Internet Travel Monitor - Marketing, Research & Tech

August 9, 2017

The Open Rate Thread: New Ways of Looking at an Old Metric

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It could be argued that conversions are a better determinant of email success than opens. Viewed by themselves, open rates are a version of last-click metrics.

Still, the open rate does measure interest in your content in a rudimentary way. So you may want to consider alternative ideas on how to conduct this analysis.

For example, George Beall argues in a post that “marketers should keep track of reopened emails in a separate metric when attempting to adjust their campaigns to increase email open rates in general.”

Reopened emails? Yes.

“Suppose a user clicks on an email and only spends a second on it, but realizes that there’s some important information in that email and then they go to reopen that same email to read more carefully,” Beall writes. “That’s a response that you’d want to be able to capture.”

Reopens are one of several things that can affect results. Another is whether the tracking method is valid.

In essence, opens are tracked in HTML emails with a tracking pixel — an invisible image that is displayed when the email is opened. When the recipient downloads it, the email is recorded as being opened, according to Beall.

“When we consider the rate, it is a fraction of the unique email opens divided by total emails sent unless the emails bounced,” Beall adds.

He continues: “In other words, it’s how many people saw your email in their inbox and had enough interest in the subject and title preview to click on it and check it.”

Beall also advises you to measure the intervals. “For example, you might have trackers that download at different time intervals to measure how long the user has spent viewing the email since an open that is thirty seconds long is vastly different in quality than one which is less than a second,” he writes.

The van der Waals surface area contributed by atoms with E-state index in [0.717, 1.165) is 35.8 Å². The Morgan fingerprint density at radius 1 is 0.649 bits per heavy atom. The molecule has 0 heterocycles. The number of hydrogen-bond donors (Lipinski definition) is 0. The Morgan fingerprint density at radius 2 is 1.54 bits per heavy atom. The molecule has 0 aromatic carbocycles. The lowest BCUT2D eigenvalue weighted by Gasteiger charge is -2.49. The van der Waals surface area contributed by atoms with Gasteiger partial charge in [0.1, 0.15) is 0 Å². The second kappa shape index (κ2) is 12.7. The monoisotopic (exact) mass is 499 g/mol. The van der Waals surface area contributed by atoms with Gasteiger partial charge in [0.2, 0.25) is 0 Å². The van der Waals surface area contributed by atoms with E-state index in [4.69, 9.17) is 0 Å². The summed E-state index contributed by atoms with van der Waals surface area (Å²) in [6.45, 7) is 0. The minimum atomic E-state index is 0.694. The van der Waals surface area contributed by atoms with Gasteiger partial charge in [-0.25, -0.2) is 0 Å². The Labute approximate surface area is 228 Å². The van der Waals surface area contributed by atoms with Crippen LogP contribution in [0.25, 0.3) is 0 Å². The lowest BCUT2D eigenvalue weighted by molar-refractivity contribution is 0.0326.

That last person might be “characteristic of someone just trying to get rid of all of the unread emails in their inbox and thus may misrepresent the actual interest by inflating the open rate,” he adds.

Here’s another way of looking at open rates, although it’s not exactly new: the “hidden metric,” the click-to-open rate, or CTOR.

As Shamita Jayakumar notes: “It is calculated by the number of unique clicks divided by the number of unique opens.”

Before proceeding with his treatise on CTOR, Jayakumar offers handy definitions of the terms:

Open rate - The “percent of people emailed to who opened an email campaign. If you mailed to a list of 750 people and 180 of them opened, your open rate would be 24%, a nice average.

Click-through rate - The “percentage of people who clicked a link or any linked image within an email.

So how do you measure CTOR?

“Using our ongoing example 100 clicks / 180 opens (multiplied by 100 for a percent) = 55%,” Jayakumar explains. “As with all other email metrics, this can fluctuate based on how awesome your content is.”

Here’s why you should bother with this calculation:

“Because it’s based on the number of unique opens, CTOR is a good indicator of how interesting your content is to your subscribers,” Jayakumar says. “If your links, layout, copy and overall content are interesting, then your readers will want to click-through to learn more.

What’s a good CTOR? Oh, 20% to 30%. But Jayakumar argues that “for best results, with all of your email metrics, you’ll want to create your own benchmarks, not just go by the average numbers.”

Clearly, Beall is onto something when he says: “The measurement of email open rates may be more complex than you initially assume…”

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By Ray Schultz.
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